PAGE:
"We can work with ourselves pretty well, but working jointly and combined, it's a challenge," said Capt. Adam Stiles of the 31st Marine Expeditionary Unit. Stiles is based in Okinawa.
The SDF lacks experience that the armed forces of other nations might consider second nature: using ships for cannon fire and jets to bomb targets. It has never conducted comprehensive, full-fledged exercises using only its own ordnance.
Satoshi Morimoto, former defense minister, explained this by saying Japan needs to take into account how SDF exercises might appear to its neighbors.
"Japan must not conduct aggressive exercises that create misunderstandings about its intentions with China and other Asian countries," he said.
Another barrier is the question of exercising the right to collective self-defense, which Abe is seeking to lift by altering the government's official interpretation of the Constitution.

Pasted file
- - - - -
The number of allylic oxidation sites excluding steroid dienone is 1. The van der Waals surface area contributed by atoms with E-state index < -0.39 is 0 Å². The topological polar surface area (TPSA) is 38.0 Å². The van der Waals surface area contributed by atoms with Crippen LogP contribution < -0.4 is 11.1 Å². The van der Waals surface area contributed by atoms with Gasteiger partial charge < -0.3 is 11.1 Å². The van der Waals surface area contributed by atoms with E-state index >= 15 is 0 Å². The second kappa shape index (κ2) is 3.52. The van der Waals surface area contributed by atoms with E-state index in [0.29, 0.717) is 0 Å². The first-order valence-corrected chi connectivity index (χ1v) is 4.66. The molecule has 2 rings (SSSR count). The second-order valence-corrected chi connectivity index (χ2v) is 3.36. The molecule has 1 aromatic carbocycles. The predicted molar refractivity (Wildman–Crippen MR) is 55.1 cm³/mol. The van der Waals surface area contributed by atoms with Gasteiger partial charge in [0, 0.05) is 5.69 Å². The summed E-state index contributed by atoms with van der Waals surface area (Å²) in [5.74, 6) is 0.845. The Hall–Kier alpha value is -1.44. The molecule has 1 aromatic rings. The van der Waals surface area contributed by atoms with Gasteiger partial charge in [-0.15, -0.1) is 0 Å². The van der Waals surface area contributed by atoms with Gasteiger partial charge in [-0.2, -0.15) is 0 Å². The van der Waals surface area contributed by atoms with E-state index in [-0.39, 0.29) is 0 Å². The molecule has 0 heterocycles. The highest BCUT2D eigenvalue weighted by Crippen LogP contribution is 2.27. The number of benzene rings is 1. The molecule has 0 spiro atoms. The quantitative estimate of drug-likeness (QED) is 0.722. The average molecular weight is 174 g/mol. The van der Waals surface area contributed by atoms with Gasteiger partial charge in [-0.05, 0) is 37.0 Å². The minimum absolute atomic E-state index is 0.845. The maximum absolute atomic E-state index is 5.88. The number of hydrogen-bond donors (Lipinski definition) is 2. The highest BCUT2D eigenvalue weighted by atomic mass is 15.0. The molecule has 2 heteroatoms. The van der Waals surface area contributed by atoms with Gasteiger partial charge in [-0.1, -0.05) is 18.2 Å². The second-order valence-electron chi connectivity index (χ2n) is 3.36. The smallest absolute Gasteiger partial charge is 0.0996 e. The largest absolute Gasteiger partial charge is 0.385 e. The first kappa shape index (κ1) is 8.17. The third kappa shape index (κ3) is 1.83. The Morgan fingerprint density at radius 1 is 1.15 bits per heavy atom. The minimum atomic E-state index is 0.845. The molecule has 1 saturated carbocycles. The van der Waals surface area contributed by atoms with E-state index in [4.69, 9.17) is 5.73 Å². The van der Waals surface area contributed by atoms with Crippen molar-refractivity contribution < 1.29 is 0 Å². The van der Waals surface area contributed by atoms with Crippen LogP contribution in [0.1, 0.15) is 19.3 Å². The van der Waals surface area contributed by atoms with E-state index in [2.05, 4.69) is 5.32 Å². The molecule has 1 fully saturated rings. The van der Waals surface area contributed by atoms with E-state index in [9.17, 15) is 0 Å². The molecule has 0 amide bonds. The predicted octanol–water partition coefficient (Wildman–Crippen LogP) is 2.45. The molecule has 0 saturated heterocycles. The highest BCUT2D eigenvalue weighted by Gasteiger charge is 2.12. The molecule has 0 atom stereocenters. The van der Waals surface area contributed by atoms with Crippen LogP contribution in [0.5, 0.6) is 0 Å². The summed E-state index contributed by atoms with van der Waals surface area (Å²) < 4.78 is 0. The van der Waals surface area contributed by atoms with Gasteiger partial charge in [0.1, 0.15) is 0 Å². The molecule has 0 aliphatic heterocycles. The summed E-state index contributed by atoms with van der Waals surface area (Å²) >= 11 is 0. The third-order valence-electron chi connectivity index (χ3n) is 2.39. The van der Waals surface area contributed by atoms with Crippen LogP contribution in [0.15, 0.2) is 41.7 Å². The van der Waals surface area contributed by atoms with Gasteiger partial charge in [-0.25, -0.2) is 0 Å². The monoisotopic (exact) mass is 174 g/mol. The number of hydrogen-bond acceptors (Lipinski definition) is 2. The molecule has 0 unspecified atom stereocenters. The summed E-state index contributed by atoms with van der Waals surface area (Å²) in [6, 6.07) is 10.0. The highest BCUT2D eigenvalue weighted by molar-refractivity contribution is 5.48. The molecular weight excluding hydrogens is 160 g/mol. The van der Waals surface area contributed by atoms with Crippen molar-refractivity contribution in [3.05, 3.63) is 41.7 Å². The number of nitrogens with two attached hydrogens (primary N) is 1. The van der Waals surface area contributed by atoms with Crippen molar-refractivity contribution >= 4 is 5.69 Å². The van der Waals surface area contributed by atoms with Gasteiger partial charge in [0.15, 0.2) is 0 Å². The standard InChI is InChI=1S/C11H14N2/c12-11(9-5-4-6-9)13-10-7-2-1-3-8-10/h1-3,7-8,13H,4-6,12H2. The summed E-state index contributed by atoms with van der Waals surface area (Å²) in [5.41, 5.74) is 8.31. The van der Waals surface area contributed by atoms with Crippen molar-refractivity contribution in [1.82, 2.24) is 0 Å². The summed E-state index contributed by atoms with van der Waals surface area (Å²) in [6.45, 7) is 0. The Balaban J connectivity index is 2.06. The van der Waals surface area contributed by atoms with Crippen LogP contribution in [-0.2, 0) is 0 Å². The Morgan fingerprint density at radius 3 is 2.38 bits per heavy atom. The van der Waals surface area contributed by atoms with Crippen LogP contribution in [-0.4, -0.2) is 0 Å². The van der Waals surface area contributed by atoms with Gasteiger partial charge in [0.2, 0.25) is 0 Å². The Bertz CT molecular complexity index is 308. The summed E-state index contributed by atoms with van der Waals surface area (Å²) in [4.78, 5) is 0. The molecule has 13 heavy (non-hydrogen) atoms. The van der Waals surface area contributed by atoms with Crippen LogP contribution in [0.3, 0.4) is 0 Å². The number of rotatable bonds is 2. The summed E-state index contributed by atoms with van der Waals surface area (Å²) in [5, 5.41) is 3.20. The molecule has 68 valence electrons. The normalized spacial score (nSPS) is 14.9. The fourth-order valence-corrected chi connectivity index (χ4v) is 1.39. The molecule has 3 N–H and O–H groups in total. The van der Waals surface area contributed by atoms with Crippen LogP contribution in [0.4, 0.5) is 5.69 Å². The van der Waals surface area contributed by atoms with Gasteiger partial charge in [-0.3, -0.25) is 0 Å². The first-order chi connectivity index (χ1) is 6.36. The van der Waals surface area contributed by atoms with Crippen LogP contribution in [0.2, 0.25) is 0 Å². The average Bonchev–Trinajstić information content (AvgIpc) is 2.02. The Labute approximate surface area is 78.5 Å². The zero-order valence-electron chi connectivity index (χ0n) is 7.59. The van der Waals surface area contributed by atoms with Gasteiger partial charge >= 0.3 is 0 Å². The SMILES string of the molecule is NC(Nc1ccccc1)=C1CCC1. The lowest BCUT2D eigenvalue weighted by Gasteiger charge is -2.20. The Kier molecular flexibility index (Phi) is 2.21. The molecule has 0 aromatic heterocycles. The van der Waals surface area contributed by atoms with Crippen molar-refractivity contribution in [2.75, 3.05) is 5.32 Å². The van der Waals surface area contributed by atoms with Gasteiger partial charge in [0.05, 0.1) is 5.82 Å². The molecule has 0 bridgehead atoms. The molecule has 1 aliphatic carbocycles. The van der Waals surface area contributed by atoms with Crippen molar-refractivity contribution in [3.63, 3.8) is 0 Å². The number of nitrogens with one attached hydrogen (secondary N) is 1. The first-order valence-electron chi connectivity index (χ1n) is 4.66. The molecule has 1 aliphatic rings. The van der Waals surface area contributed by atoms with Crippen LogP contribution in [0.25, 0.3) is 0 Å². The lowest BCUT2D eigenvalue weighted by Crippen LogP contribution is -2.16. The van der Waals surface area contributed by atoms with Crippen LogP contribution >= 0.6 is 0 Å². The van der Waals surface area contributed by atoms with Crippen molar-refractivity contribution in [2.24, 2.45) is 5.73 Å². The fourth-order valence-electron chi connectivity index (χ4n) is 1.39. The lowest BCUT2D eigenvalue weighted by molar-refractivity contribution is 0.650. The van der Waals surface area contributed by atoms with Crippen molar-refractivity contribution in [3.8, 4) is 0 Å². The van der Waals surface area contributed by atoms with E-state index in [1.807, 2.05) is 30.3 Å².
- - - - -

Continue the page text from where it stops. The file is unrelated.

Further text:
Successive governments have worked under the understanding that although Japan has a right to collective self-defense in light of international law, the Constitution prevents that right from being exercised.
Moreover, even taking part in exercises like that conducted Feb. 14 could pose questions of legitimacy when the involved personnel include the forces of Thailand, with which, unlike the United States, Japan lacks a security treaty, defense analysts say.
Japan's choice of partner in trying to recapture a foreign-held island would be limited to just one nation: the United States.